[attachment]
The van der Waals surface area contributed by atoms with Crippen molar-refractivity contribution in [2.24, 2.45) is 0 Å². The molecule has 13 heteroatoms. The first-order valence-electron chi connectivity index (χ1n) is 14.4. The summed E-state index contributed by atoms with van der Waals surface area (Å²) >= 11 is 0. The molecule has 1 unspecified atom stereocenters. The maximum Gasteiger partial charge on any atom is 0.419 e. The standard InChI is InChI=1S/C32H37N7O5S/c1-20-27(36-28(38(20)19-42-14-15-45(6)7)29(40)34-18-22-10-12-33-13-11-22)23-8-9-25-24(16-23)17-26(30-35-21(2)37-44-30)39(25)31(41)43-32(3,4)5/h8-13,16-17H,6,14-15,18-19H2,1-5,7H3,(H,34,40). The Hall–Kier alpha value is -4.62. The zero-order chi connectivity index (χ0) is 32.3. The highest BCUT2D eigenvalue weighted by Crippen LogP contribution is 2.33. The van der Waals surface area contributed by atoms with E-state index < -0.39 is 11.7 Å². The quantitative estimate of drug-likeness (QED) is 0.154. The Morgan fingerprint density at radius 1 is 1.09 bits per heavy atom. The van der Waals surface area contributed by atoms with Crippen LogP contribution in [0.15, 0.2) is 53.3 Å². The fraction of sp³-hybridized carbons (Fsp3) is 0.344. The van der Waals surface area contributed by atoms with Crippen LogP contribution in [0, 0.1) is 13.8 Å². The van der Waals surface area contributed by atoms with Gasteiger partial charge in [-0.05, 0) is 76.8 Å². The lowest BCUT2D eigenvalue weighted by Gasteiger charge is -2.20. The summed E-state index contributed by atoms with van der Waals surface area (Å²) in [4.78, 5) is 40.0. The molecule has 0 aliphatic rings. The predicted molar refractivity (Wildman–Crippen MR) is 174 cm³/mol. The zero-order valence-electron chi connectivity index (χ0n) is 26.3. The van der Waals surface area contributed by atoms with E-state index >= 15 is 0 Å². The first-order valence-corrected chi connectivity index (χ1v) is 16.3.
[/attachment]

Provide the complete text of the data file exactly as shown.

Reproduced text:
The van der Waals surface area contributed by atoms with Crippen molar-refractivity contribution in [2.24, 2.45) is 0 Å². The molecule has 13 heteroatoms. The first-order valence-electron chi connectivity index (χ1n) is 14.4. The summed E-state index contributed by atoms with van der Waals surface area (Å²) >= 11 is 0. The molecule has 1 unspecified atom stereocenters. The maximum Gasteiger partial charge on any atom is 0.419 e. The standard InChI is InChI=1S/C32H37N7O5S/c1-20-27(36-28(38(20)19-42-14-15-45(6)7)29(40)34-18-22-10-12-33-13-11-22)23-8-9-25-24(16-23)17-26(30-35-21(2)37-44-30)39(25)31(41)43-32(3,4)5/h8-13,16-17H,6,14-15,18-19H2,1-5,7H3,(H,34,40). The Hall–Kier alpha value is -4.62. The zero-order chi connectivity index (χ0) is 32.3. The highest BCUT2D eigenvalue weighted by Crippen LogP contribution is 2.33. The van der Waals surface area contributed by atoms with E-state index < -0.39 is 11.7 Å². The quantitative estimate of drug-likeness (QED) is 0.154. The Morgan fingerprint density at radius 1 is 1.09 bits per heavy atom. The van der Waals surface area contributed by atoms with Crippen LogP contribution in [0.15, 0.2) is 53.3 Å². The fraction of sp³-hybridized carbons (Fsp3) is 0.344. The van der Waals surface area contributed by atoms with Crippen LogP contribution in [0, 0.1) is 13.8 Å². The van der Waals surface area contributed by atoms with Gasteiger partial charge in [-0.05, 0) is 76.8 Å². The lowest BCUT2D eigenvalue weighted by Gasteiger charge is -2.20. The summed E-state index contributed by atoms with van der Waals surface area (Å²) in [4.78, 5) is 40.0. The molecule has 0 aliphatic rings. The predicted molar refractivity (Wildman–Crippen MR) is 174 cm³/mol. The zero-order valence-electron chi connectivity index (χ0n) is 26.3. The van der Waals surface area contributed by atoms with E-state index >= 15 is 0 Å². The first-order valence-corrected chi connectivity index (χ1v) is 16.3.